Headlines and front-page photos of 3-year-old Aylan Kurdi’s body washed up on the Turkish peninsula rocked the world last week, unequivocally beckoning to humanity that more than 200,000 dead Syrians and 11 million displaced refugees is not acceptable.
Kurdi — along with his 5-year-old brother and mother — drowned shortly into their journey from persecution to asylum when their boat capsized.
This civil war is nothing new for Syria, but jarring images of a facedown, lifeless child floating to shore like debris has finally revealed to the West that this refugee emergency is not a policy issue, but a crisis of humanity.
Migrants who tried to begin their journey with a boat from near the coastal town of Bodrum, Turkey, early Wednesday, Aug. 19, 2015 to cross to the nearby Greek island of Kos collect their belongings after they were towed back ashore by a private boat. Following their failed attempt and after the Turkish coastguard took off the boat's engine according to them, the private boat, which owner Arif Yılmaz, 52, said he was hired by a media crew following migrants leaving Turkey, towed them back ashore. (AP Photo/Lefteris Pitarakis)
For generations, the United States has been heralded as a hero of humanitarian aid, but the efforts of our European counterparts has severely dwarfed the role our government has played in addressing this crisis.
For example, German Chancellor Angela Merkel says her country plans to take in at least 800,000 asylum seekers this year alone and United Kingdom Prime Minister David Cameron says the U.K. plans to accept thousands more refugees along with investing £100 million in humanitarian aid to camps in Syria, Turkey, Lebanon and Jordan.
All this compared to the measly 1,500 refugees the U.S. has admitted into its borders since the start of the Syrian civil war in 2011.
“It is reprehensible that our own country is refusing to take in those who are being persecuted by [Islamic State] or have been left homeless from the civil war in Syria,” Vernon Brewer, founder and CEO of World Help and author of the new booklet “Hope for Iraq,” told me. “Given our role in Iraq and the [surrounding] region, America has a responsibility not just to send aid, but take in the Syrian Christians and Muslims who are being persecuted in the midst of this brutal war.”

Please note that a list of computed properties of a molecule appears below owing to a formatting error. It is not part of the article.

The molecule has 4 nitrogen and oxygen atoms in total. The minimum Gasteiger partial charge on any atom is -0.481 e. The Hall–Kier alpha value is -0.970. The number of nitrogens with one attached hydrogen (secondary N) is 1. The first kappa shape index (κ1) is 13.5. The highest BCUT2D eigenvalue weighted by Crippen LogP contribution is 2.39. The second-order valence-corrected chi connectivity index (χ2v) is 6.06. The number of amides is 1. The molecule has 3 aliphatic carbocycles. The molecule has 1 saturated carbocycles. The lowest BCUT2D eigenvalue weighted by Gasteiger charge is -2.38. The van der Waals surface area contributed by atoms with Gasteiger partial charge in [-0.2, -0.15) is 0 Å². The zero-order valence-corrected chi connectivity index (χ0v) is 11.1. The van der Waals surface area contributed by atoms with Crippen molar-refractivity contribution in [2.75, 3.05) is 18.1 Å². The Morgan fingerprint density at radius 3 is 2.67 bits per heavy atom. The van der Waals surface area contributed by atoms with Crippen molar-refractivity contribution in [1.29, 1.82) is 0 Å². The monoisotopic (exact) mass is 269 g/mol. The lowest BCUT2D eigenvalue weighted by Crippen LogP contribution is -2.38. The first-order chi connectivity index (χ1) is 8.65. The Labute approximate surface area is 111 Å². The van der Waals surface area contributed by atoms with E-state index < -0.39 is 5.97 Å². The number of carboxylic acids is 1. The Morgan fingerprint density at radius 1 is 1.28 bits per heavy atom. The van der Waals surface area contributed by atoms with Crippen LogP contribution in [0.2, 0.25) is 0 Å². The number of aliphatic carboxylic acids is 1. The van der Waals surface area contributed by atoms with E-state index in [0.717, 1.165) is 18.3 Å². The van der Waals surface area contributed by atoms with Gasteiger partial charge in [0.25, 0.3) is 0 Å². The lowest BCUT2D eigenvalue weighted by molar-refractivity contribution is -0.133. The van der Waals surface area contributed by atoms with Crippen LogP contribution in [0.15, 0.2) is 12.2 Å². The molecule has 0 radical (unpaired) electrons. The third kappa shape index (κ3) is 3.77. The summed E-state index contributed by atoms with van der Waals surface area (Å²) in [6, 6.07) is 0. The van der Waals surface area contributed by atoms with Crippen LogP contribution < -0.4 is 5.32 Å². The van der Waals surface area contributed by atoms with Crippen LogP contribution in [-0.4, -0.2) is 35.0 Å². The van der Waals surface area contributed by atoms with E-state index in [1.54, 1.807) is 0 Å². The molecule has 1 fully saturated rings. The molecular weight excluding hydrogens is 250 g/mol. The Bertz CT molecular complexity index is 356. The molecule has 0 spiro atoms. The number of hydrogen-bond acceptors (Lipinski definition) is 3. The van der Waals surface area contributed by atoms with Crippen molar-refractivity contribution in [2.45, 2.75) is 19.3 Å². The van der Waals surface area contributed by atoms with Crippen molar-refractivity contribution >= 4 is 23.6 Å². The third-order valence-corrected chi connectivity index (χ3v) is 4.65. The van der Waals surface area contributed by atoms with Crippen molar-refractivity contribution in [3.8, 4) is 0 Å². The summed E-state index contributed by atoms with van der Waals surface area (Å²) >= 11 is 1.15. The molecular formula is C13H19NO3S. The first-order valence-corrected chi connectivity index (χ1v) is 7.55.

As The Week’s Ryan Cooper wrote last week, this crisis offers the United States the opportunity to do an “uncommon amount of good.” By the way, the U.S. is much larger and wealthier than any of the European nations currently aiding the Syrian refugees.
Even as immigration reform rhetoric ramps up on the 2016 presidential campaign trail, the United States still remains among the most open of nations. In fact, Glenn Beck recently voiced plans to walk thousands of displaced Muslims and Christians across the open U.S.-Mexico border in lieu of the State Department’s inaction.
For years, the United States has engaged the Middle East on its home turf and now, as the Islamic State spreads from Iraq and further into Syria, seeking a global caliphate, our government has turned a blind eye.
A Syrian boy carrying a baby walk past the tents at a refugee camp in Suruc district of Sanliurfa on July 14, 2015, as the Syrian Kurds who fled the clashes between Daesh and Kurdish armed groups about a year ago, make preparations for the Eid al-Fitr marks the end of the Muslim holy fasting month of Ramadan by preparing sweets despite the all harsh conditions at the camp away from their home. (Photo by Halil Fidan/Anadolu Agency/Getty Images)
President Barack Obama and his administration have downplayed the Islamic State since the U.S. troops’ withdrawal in 2011, when he and Vice President Joe Biden gushed about a “stable” and “self-reliant” Iraq. In addition, the president refuses to call Islamic State what it is, a radical Islamic terror group, downgrading the gravity of its mission.
“We have to recognize that we are in a struggle with radical Islam that is seeking to purify the region of both Christians and Muslims who refuse to accept their brand of radical Islam,” Brewer told me.
Brewer went on to say Christians in America must educate themselves on the severity of the situation, coming to the realization that “these are children of God who deserve our help.”
The United States has a moral obligation to follow the lead of our European allies and help these Syrian refugees and the Christian Church has a spiritual duty to band together with our persecuted brothers and sisters.
Pope Francis has declared the coming year the “Holy Year of Mercy” and called on European Catholic parishes to house refugee families. The U.S. needs to play its part in extending mercy to the persecuted Muslims and Christians seeking refuge from their war-torn home.
“[We should] use [the pope’s] declaration as inspiration to help those coming from Syria who have been left homeless as a result of this conflict,” Brewer said.
We cannot continue to wake up to read headlines of lives just like Kurdi’s lost in search of safety. The time is now and the need is great. The United States must rise to the occasion and stand by its humanitarian legacy today just as it did in generations gone by.
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